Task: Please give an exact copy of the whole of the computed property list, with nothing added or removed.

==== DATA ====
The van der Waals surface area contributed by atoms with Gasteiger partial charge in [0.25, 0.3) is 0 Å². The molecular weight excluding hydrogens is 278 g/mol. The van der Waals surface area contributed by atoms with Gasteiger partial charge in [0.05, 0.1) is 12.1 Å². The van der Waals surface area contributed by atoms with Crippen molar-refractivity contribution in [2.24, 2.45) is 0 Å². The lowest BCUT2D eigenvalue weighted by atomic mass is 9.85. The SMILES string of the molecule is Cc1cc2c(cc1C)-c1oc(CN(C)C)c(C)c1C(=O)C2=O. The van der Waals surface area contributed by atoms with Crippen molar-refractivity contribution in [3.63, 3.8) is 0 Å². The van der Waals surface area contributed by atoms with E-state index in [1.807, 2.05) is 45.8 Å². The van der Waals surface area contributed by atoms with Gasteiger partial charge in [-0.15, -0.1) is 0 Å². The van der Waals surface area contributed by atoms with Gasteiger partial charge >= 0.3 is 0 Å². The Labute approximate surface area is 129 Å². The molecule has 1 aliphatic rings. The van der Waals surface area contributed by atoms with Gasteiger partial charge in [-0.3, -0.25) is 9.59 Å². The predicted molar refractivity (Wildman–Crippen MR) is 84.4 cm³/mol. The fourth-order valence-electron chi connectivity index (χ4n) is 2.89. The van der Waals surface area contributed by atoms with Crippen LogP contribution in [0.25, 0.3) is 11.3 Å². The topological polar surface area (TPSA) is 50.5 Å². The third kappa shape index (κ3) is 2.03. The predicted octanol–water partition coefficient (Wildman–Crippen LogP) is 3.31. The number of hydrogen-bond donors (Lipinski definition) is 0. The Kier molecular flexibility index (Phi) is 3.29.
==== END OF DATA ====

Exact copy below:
The van der Waals surface area contributed by atoms with Gasteiger partial charge in [0.25, 0.3) is 0 Å². The molecular weight excluding hydrogens is 278 g/mol. The van der Waals surface area contributed by atoms with Gasteiger partial charge in [0.05, 0.1) is 12.1 Å². The van der Waals surface area contributed by atoms with Crippen molar-refractivity contribution in [2.24, 2.45) is 0 Å². The lowest BCUT2D eigenvalue weighted by atomic mass is 9.85. The SMILES string of the molecule is Cc1cc2c(cc1C)-c1oc(CN(C)C)c(C)c1C(=O)C2=O. The van der Waals surface area contributed by atoms with Crippen molar-refractivity contribution in [3.63, 3.8) is 0 Å². The van der Waals surface area contributed by atoms with E-state index in [1.807, 2.05) is 45.8 Å². The van der Waals surface area contributed by atoms with Gasteiger partial charge in [-0.15, -0.1) is 0 Å². The van der Waals surface area contributed by atoms with Gasteiger partial charge >= 0.3 is 0 Å². The Labute approximate surface area is 129 Å². The molecule has 1 aliphatic rings. The van der Waals surface area contributed by atoms with Gasteiger partial charge in [-0.3, -0.25) is 9.59 Å². The predicted molar refractivity (Wildman–Crippen MR) is 84.4 cm³/mol. The fourth-order valence-electron chi connectivity index (χ4n) is 2.89. The van der Waals surface area contributed by atoms with Crippen LogP contribution in [0.25, 0.3) is 11.3 Å². The topological polar surface area (TPSA) is 50.5 Å². The third kappa shape index (κ3) is 2.03. The predicted octanol–water partition coefficient (Wildman–Crippen LogP) is 3.31. The number of hydrogen-bond donors (Lipinski definition) is 0. The Kier molecular flexibility index (Phi) is 3.29.